LEICESTER, ENGLAND – MAY 16: (L-R) Claudio Ranieri Manager of Leicester City and captain Wes Morgan of Leicester City show the trophy to the fans during the Leicester City Barclays Premier League winners bus parade on May 16, 2016 in Leicester, England. (Photo by Laurence Griffiths/Getty Images)

There’s a difference between squad rotation and resting players

Last season, Leicester City made fewer changes than anyone and won the Premier League. This year the same can be said about Chelsea. But you know what also can be said about both clubs? Neither of them had to make any changes!

Oh Gary. For such a wise pundit how could you say something so stupid?

Leicester and Chelsea were able to get away without making many changes for two reasons. The first is that neither team got bit by the injury bug, which can plague anyone, while the second is that neither team had to worry about an overcrowded schedule due to European commitments that would have required a bigger squad.

However, we shouldn’t let that distract us from the bigger point here. Somewhere in the past few years, we blurred the lines between squad rotation and resting players. We made them the same thing when in fact they are most certainly not.

There is a big difference between squad rotation and resting players. If done correctly, squad rotation can in fact lead to well rested players, but if not, can lead to problems.

Let’s go back to the late oughts and look at two managers; Manchester United’s Sir Alex Ferguson and Liverpool’s Rafa Benitez. Both managers employed similar policies when it came to their squads and that was rotation. Both managers rarely started the same XI in consecutive matches but it was the results of the team that affected how the media covered them.

Since Benitez’s Liverpool always underachieved, his policy of ‘squad rotation’ always came under criticism. Meanwhile Sir Alex Ferguson went 165 games from late 2008 until March 11, 2011 without naming an unchanged starting XI. In that time, he won two Premier League titles, the Champions League, the FIFA Club World Cup, the League Cup, made another Champions League final and went on to win the Premier League and make the Champions League final in 2011. The media never said a peep about his lineups.

In today’s game, squad rotation has come to mean that a manager has a starting XI that he runs out there every game. Then every so often, usually in a cup match, he’ll make anywhere between five and nine changes to the team to “rotate the squad.” That isn’t rotating the squad, that’s simply giving all your players a game off.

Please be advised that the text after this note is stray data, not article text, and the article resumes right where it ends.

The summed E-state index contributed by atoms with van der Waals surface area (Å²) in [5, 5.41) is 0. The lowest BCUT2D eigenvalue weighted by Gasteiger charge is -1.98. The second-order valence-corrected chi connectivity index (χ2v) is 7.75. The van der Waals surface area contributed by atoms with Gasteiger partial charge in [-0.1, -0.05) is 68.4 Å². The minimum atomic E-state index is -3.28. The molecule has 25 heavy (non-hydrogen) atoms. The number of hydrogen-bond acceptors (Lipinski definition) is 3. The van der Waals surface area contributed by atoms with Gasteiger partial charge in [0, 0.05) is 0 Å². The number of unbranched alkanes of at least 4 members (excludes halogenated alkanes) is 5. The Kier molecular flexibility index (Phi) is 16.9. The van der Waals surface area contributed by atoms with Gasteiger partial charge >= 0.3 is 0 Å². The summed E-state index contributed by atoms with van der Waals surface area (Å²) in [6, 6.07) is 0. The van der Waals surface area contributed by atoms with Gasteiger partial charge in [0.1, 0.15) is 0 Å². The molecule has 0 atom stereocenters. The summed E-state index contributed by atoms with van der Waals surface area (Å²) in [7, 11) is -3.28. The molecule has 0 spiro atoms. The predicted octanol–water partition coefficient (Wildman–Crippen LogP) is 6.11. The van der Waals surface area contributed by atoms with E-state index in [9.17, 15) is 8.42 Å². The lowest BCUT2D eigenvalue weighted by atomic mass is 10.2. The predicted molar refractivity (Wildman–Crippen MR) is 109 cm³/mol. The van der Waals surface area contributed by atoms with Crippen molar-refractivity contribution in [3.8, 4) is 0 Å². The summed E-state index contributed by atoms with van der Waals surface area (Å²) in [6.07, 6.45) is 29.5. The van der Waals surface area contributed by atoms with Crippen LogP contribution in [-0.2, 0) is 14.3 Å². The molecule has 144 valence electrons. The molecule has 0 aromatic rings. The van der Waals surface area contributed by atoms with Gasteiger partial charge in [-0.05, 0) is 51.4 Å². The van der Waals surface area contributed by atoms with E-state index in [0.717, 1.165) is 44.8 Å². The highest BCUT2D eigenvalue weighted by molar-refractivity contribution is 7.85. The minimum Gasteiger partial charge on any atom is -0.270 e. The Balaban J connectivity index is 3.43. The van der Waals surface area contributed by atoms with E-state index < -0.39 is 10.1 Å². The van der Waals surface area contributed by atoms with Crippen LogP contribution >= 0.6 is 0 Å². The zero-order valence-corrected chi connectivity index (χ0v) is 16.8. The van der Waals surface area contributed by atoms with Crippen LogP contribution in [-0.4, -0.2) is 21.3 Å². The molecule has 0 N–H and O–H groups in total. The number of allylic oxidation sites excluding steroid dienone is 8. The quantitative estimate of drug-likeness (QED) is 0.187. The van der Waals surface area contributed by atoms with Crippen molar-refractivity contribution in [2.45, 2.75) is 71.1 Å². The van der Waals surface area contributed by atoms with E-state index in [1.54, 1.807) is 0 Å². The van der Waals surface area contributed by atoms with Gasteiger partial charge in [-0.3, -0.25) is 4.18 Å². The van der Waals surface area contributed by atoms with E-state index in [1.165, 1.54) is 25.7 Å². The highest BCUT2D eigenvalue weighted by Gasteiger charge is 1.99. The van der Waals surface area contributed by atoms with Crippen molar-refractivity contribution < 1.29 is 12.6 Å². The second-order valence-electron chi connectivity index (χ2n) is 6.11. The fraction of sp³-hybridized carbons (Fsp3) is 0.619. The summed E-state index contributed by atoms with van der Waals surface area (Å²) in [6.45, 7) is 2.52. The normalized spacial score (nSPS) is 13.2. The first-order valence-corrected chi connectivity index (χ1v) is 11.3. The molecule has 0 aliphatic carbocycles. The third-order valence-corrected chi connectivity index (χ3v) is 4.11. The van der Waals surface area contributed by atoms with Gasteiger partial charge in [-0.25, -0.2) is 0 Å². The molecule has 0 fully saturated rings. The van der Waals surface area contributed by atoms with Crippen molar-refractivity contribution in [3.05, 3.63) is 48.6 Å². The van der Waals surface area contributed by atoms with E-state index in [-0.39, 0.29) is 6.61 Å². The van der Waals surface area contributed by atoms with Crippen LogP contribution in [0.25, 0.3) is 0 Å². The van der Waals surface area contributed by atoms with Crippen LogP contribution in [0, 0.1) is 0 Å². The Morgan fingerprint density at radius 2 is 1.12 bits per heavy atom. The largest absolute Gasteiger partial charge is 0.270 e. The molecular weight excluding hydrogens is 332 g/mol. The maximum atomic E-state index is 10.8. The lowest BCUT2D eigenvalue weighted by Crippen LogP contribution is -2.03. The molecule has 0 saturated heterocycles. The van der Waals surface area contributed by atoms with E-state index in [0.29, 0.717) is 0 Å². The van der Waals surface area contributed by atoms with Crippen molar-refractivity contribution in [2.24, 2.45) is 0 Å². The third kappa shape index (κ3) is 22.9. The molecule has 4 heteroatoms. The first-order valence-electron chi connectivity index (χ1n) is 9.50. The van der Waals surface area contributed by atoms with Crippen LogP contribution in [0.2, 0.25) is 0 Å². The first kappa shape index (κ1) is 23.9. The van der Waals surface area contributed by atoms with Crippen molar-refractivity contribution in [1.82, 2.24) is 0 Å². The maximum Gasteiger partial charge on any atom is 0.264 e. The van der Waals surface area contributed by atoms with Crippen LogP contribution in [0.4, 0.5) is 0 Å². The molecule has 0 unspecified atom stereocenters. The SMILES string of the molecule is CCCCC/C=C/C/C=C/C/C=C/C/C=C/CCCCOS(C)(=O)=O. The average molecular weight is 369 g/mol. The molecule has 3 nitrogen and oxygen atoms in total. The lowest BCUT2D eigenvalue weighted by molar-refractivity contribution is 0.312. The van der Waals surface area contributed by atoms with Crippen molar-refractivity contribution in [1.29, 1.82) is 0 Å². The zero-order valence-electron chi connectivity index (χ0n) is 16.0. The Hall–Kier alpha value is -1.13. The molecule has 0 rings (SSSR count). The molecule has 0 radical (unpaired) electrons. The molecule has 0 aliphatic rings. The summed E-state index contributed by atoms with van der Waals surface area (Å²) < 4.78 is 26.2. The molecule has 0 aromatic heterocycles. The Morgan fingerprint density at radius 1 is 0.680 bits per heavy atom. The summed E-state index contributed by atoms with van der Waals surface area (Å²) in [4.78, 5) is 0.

Sir Alex Ferguson used to actually rotate his squad. Every game there was a change, not five or six of them, but one or two. Look at his 2008 team. There were certain players like Wayne Rooney, Cristiano Ronaldo and the back four that would play every game if they were fit, but in central midfield Ferguson would throw out a different pair of midfielders in nearly every game. One day it would be Michael Carrick and Paul Scholes, the next day Carrick and Owen Hargreaves. Every so often he’d throw Darren Fletcher out there. It was an actual rotation.

He did the same thing on the wings. Hell, his 1999 treble winning team had four strikers. That’s a lot of strikers even when you’re playing a 4-4-2 formation. But Fergie would rotate through all of them, giving all of them plenty of matches but also ensuring that United would always be using fresh players.

That’s one of the biggest reasons United had success for such a long time. Nobody had a guaranteed spot on the field. You had to perform to maintain it, but even if you were performing, no one, not even Ronaldo, was undroppable for a game just to give them a break. United always had piles of energy and that would show late in games, which is why United so often scored late in games.

The irony of course is that Jose Mourinho, the manager who would prefer to work with a smaller squad and never rotate it, is now the manager that rotates his squad more than anyone, especially on the wings.

These days, squads are much smaller. The drop off between a teams first choice player and the reserve is greater than it’s ever been. Positions have become so specialized and squads much smaller most managers don’t have interchangeable players.

And that’s how we get to where we are now. Managers trot out the same 11 players every game. The gap between the starters and bench players grows. Eventually they make seven or eight changes before a cup match and everyone thinks they’re mailing it in, which they are, because they’re not actually rotating their squads Mr. Lineker, they’re simply giving everyone a break.


About Pauly Kwestel

Pauly is a Producer for WFAN in New York and the CBS Sports Radio Network. He has been writing about the beautiful game since 2010 and can be followed on twitter @pkwestelWFAN